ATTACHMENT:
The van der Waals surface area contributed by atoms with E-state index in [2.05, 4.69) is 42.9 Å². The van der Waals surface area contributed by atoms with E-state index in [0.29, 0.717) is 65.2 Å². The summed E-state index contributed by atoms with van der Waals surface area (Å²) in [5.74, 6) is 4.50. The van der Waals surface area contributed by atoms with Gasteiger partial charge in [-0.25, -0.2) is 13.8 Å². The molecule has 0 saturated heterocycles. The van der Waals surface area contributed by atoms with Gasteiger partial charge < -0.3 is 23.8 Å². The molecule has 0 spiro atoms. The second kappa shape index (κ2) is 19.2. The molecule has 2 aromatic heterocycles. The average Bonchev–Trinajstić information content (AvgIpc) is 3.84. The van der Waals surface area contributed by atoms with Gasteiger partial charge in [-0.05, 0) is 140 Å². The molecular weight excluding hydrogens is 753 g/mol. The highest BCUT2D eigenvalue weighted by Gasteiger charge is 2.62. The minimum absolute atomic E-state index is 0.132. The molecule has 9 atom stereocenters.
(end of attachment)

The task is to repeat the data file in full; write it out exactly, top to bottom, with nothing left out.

The van der Waals surface area contributed by atoms with E-state index in [2.05, 4.69) is 42.9 Å². The van der Waals surface area contributed by atoms with E-state index in [0.29, 0.717) is 65.2 Å². The summed E-state index contributed by atoms with van der Waals surface area (Å²) in [5.74, 6) is 4.50. The van der Waals surface area contributed by atoms with Gasteiger partial charge in [-0.25, -0.2) is 13.8 Å². The molecule has 0 saturated heterocycles. The van der Waals surface area contributed by atoms with Gasteiger partial charge < -0.3 is 23.8 Å². The molecule has 0 spiro atoms. The second kappa shape index (κ2) is 19.2. The molecule has 2 aromatic heterocycles. The average Bonchev–Trinajstić information content (AvgIpc) is 3.84. The van der Waals surface area contributed by atoms with Gasteiger partial charge in [-0.05, 0) is 140 Å². The molecular weight excluding hydrogens is 753 g/mol. The highest BCUT2D eigenvalue weighted by Gasteiger charge is 2.62. The minimum absolute atomic E-state index is 0.132. The molecule has 9 atom stereocenters.